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Long-dormant disease becomes most dominant foliar disease in New York onion crops

New York is the fifth largest producer of onion bulbs in the United States, producing over 110,000 metric tons from over 2,800 hectares. Most of these onions are grown on high organic matter soils, where foliar disease management is crucial to productivity and profitability. These foliar diseases include Botrytis leaf blight, purple blotch, downy mildew, and Stemphylium leaf blight.

Stemphylium leaf blight (SLB) initially appears as small, tan to brown lesions that coalesce and extend the length of the leaves. These lesions become dark olive brown to black, contributing to the loss of green leaf area, which may affect bulb size and quality and prevents the plant tops from lodging naturally when the bulbs are fully matured.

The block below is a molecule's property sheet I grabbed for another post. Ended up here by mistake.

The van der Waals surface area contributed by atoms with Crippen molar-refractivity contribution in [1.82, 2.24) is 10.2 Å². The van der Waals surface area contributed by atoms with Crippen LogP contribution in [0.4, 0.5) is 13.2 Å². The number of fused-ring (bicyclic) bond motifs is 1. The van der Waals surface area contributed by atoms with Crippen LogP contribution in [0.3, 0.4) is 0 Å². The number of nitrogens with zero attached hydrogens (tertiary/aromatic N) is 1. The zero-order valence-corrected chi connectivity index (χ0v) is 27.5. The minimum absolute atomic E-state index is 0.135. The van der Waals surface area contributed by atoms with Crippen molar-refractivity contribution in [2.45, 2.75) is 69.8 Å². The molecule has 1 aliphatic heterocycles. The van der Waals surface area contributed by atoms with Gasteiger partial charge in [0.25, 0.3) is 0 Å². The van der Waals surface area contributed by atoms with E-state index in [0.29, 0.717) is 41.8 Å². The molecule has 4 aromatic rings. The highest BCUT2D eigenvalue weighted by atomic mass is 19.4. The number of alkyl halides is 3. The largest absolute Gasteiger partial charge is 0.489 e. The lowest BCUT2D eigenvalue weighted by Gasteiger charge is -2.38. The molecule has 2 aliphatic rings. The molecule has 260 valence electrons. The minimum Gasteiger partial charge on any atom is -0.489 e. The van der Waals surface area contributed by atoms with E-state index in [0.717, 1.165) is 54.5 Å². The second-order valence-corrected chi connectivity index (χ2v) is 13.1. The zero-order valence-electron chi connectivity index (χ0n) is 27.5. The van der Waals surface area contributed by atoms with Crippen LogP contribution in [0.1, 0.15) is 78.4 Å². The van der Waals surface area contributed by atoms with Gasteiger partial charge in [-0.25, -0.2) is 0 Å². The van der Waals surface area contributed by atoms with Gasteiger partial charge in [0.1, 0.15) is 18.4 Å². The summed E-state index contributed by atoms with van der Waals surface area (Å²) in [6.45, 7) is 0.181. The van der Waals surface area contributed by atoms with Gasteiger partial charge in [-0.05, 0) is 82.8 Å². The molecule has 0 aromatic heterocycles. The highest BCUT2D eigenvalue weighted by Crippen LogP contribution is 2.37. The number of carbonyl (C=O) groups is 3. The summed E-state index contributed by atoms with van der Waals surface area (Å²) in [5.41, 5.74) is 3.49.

Until recently, SLB has been considered a minor foliar disease as it has not done much damage in New York since the early 1990s. However, onion growers in New York have recently seen an increase in the dieback of their crops, and scientists at Cornell University were surprised to discover that SLB was the cause.

“We set out to determine the cause of the dieback problem,” said Frank Hay, one of the Cornell University scientists. “A surprise was that Stemphylium leaf blight had long been considered a minor disease of onion but had become the dominant foliar disease in New York onion crops.”

Hay and his colleagues discovered that the re-emergence of SLB occurred as the disease developed resistance to fungicides. Their research has resulted in the removal of some fungicides from commercial production as widespread field resistance has developed.

Story Source:

Materials provided by American Phytopathological Society. Note: Content may be edited for style and length.

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